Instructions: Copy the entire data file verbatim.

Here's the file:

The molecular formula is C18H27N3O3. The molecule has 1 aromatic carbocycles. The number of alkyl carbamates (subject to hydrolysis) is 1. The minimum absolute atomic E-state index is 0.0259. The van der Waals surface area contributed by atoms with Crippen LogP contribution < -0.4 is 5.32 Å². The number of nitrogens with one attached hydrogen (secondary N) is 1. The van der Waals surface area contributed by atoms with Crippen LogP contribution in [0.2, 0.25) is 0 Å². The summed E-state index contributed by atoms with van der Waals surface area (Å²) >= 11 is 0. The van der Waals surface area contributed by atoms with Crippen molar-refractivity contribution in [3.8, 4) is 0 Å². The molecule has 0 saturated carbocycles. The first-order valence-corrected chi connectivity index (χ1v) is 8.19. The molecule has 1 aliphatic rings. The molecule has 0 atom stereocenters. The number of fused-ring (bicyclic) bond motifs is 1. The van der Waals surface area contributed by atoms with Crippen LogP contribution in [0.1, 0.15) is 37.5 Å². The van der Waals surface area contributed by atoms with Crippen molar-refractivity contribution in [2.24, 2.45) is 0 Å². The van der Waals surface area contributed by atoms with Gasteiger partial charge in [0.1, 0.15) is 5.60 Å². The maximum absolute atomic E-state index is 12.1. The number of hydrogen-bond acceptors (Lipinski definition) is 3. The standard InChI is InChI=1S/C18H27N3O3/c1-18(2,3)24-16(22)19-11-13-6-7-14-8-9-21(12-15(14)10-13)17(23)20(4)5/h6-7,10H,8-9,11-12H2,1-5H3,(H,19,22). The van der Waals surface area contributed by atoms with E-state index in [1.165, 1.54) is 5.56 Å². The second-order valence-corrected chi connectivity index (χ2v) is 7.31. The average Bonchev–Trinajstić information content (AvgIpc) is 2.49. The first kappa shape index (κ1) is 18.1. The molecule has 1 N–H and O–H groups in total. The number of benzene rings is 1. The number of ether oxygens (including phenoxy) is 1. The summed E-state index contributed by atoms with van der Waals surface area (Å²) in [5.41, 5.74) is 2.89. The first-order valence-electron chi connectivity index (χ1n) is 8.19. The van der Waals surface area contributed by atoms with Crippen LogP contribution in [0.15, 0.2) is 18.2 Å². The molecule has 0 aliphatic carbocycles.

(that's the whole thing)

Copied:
The molecular formula is C18H27N3O3. The molecule has 1 aromatic carbocycles. The number of alkyl carbamates (subject to hydrolysis) is 1. The minimum absolute atomic E-state index is 0.0259. The van der Waals surface area contributed by atoms with Crippen LogP contribution < -0.4 is 5.32 Å². The number of nitrogens with one attached hydrogen (secondary N) is 1. The van der Waals surface area contributed by atoms with Crippen LogP contribution in [0.2, 0.25) is 0 Å². The summed E-state index contributed by atoms with van der Waals surface area (Å²) >= 11 is 0. The van der Waals surface area contributed by atoms with Crippen molar-refractivity contribution in [3.8, 4) is 0 Å². The molecule has 0 saturated carbocycles. The first-order valence-corrected chi connectivity index (χ1v) is 8.19. The molecule has 1 aliphatic rings. The molecule has 0 atom stereocenters. The number of fused-ring (bicyclic) bond motifs is 1. The van der Waals surface area contributed by atoms with Crippen LogP contribution in [0.1, 0.15) is 37.5 Å². The van der Waals surface area contributed by atoms with Crippen molar-refractivity contribution in [2.24, 2.45) is 0 Å². The van der Waals surface area contributed by atoms with Gasteiger partial charge in [0.1, 0.15) is 5.60 Å². The maximum absolute atomic E-state index is 12.1. The number of hydrogen-bond acceptors (Lipinski definition) is 3. The standard InChI is InChI=1S/C18H27N3O3/c1-18(2,3)24-16(22)19-11-13-6-7-14-8-9-21(12-15(14)10-13)17(23)20(4)5/h6-7,10H,8-9,11-12H2,1-5H3,(H,19,22). The van der Waals surface area contributed by atoms with E-state index in [1.165, 1.54) is 5.56 Å². The second-order valence-corrected chi connectivity index (χ2v) is 7.31. The average Bonchev–Trinajstić information content (AvgIpc) is 2.49. The first kappa shape index (κ1) is 18.1. The molecule has 1 N–H and O–H groups in total. The number of benzene rings is 1. The number of ether oxygens (including phenoxy) is 1. The summed E-state index contributed by atoms with van der Waals surface area (Å²) in [5.41, 5.74) is 2.89. The first-order valence-electron chi connectivity index (χ1n) is 8.19. The van der Waals surface area contributed by atoms with Crippen LogP contribution in [0.15, 0.2) is 18.2 Å². The molecule has 0 aliphatic carbocycles.